Laboy had to relearn how to walk, talk, write and perform other basic motor skills. The succeeding months involved extensive rehabilitation, from medications to doctors’ appointments to neuropsychologist visits.

The image showing where the bullet that Kashif Bashir fired at close range remains lodged in Peter Laboy’s brain.

The fact that Laboy survived was collectively deemed a miracle.

“It really is nothing short of a miracle that he is walking, talking and has as much of [his] personality and is able to have a life,” Porter said. “… While there’s a lot of sadness involved in the story, there’s also a lot to be proud of him about.”

Although Laboy inexplicably survived such a violent event, the aftermath proved to be challenging. Laboy was forced to retire from APD due to constant seizures, which impaired his ability to drive. The motor unit officially retired his number – Motor 8 – in 2014. To this day, Laboy yearns to return to work.

“[I wish I could] tell the chief, ‘Be sure that tomorrow you have my uniform ready and you have my motorcycle parked in my parking spot,’” Laboy said, an undercurrent of sadness in his voice. “It’s better than being here doing nothing.”


The incident greatly affected Laboy’s personal life. He and DeVine eventually divorced, but the two remain vital parts of each other’s lives. They are raising their children together and live across the street from one another, communicating regularly.

“Peter and I are no longer married. … I consider us friends. But he’s not the man I married. That person died that day I believe. But I’m probably not the person he married either,” Suzanne said. “You go through something like that and you have trauma. You have PTSD. I’m in therapy and I have a great therapist. … That’s how I cope.”

DeVine said she and the couple’s four children made it through that difficult time with the help of family, friends and the caring, larger Alexandria community.

“My family was very supportive. My mom moved in with me for nine months. My sister moved in for three or four months. … The support was amazing. People were bringing food and dropping off things for the kids. And constantly fundraising. That blew my mind,” she said.

Laboy feels a mix of gratitude for his survival and anger at both his perpetrator and his perpetrator’s verdict. In 2014, Bashir was found not guilty by reason of insanity by Alexandria Circuit Court Judge James C. Clark.

Bashir subsequently entered a mental institution for what was ordered to be five years, where he received treatment for paranoid schizophrenia. In 2018, he was found to be competent and conditionally released. He was given an apartment in Prince Williams County and required to check in with a treatment team periodically.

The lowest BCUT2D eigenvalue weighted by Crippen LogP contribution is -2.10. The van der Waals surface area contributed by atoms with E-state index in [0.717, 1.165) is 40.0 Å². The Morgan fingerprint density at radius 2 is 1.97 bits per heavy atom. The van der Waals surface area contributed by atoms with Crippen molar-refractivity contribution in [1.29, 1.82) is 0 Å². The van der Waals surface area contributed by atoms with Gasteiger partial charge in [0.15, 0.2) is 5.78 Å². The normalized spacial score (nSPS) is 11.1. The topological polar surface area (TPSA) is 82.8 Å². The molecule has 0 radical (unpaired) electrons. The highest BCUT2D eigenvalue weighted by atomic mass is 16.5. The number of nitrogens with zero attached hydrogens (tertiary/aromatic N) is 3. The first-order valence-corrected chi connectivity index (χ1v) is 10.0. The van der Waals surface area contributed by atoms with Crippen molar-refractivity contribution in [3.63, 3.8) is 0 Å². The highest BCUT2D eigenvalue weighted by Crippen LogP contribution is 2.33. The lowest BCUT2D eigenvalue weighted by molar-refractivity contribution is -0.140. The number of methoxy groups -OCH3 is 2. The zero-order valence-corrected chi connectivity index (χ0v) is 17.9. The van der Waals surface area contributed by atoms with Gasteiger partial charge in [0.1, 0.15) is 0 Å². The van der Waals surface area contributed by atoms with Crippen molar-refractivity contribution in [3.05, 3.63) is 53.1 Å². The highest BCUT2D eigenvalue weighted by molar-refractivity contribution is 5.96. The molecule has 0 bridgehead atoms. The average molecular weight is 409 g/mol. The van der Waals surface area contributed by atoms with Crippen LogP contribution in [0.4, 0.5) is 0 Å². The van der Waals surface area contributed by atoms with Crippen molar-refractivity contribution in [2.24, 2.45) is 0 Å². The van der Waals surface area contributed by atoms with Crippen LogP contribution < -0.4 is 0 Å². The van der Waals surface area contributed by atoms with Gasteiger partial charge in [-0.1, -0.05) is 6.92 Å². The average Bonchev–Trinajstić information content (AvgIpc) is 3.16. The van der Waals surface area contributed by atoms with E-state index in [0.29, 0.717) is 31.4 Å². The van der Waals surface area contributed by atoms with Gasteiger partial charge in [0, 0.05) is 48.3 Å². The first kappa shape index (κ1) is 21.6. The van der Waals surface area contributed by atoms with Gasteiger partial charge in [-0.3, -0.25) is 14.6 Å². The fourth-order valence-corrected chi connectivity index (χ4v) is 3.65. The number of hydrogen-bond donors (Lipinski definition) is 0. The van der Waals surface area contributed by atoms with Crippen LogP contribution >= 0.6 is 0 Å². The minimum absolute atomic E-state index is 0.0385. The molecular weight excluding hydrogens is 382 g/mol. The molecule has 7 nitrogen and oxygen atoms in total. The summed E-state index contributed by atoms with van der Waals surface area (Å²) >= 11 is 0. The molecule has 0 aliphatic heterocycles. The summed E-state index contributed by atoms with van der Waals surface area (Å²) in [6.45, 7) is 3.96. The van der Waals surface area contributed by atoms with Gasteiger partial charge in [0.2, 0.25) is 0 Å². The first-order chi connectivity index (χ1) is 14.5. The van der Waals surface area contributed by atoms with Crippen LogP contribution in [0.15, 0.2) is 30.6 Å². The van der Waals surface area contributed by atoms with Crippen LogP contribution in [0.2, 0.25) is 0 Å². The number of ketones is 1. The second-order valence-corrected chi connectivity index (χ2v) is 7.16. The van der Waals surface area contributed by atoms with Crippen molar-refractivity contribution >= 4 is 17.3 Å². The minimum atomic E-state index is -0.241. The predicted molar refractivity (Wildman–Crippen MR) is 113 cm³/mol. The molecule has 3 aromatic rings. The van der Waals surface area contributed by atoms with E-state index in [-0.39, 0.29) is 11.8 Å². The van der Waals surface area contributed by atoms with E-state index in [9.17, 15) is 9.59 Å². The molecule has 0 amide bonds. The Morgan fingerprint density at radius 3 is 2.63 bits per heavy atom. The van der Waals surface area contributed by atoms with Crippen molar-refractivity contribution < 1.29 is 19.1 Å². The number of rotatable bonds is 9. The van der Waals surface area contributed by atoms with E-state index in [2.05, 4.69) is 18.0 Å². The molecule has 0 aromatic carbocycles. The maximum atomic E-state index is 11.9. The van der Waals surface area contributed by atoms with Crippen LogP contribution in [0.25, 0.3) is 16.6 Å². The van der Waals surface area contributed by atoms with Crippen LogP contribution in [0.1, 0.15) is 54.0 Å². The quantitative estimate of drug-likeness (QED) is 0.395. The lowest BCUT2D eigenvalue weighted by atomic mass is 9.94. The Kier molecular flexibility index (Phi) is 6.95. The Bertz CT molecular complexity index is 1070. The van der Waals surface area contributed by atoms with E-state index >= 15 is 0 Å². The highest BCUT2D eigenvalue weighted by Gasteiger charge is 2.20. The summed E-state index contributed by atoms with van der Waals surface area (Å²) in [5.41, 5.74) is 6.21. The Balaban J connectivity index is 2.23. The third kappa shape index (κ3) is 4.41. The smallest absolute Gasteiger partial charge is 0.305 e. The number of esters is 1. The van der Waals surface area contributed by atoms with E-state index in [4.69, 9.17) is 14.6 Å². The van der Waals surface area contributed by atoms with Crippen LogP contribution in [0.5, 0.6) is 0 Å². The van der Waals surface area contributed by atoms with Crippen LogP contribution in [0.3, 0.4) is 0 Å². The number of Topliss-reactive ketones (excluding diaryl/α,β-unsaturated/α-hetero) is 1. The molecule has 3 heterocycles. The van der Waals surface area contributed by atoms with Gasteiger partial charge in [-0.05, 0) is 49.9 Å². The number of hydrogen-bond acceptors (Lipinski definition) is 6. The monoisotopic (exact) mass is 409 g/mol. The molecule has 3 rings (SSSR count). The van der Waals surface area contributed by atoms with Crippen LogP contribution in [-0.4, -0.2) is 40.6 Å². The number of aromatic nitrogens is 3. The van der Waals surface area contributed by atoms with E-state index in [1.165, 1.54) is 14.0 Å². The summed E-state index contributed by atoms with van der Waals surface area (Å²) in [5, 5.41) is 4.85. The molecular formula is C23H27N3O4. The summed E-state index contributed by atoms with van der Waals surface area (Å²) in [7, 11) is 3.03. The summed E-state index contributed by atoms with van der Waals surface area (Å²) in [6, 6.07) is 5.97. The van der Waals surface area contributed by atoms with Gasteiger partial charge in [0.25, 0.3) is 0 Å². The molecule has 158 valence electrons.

Then, in February 2019, Bashir was arrested and charged with arson, two counts of attempted arson and two misdemeanor counts of possession of a firearm by a person acquired by reason of insanity. He obtained the guns legally, even though his name should have been listed as prohibited. The Virginia State Police would later admit to a clerical error.

Peter Laboy with his sons.

“It seemed outrageous to me that he would be released so quickly to the community after committing such a violent act,” Porter said, noting that the reason Laboy was shot in the first place was because he was investigating Bashir as a suspicious person.

On that fateful day 10 years ago, Bashir had been stalking a woman in Old Town, and according to Porter, was likely intending on abducting and sexually assaulting her.

“I made all of those arguments in court and really was surprised that the court ended up granting release over our strenuous objection,” Porter added. “I actually think I warned the court that this was a recipe for disaster or something.”

It was determined later that the women whose homes he set on fire were part of his medical treatment team. According to Porter, the crime was a result of both women rejecting his romantic overtures.

In July 2022, Bashir was sentenced to life in prison plus 11 years for his crimes. For Laboy – who found out after Bashir was sentenced that he had been searching Laboy’s home address online – knowing that he’s behind bars brings relief.

“He probably wanted to go and finish the job,” Laboy said. “… I feel better now.”

Laboy said he still frequently thinks about how sharply Feb. 27, 2013 altered the trajectory of his life.

“One of the things they teach you [at APD] is that when you go to work in the morning, you never know if you’re going to come back,” Laboy said. “I went to work in the morning and I came back four months later.”

These days, Laboy’s life looks much different than it did before. He spends the majority of his time with his children or friends, and has recently taken up going to the gym. The seizures have let up, too, though he still takes medication and has regular doctor appointments. He recently fulfilled a longtime dream of becoming scuba diving certified, and plans to go deep sea diving in the future.

To commemorate the 10th anniversary, he had dinner on Tuesday for the first time with some members of his rescue team, including several medics and the helicopter pilot. In many ways, Feb. 27 is a rebirth for Laboy. He received calls on Monday wishing him a ‘Happy 10th birthday,’ which is exactly how he wishes to view it.

“I thank God every day that I’m here,” Laboy said. “There’s a reason that I’m still here.”

Denise Dunbar and Leslie Golden contributed to this story.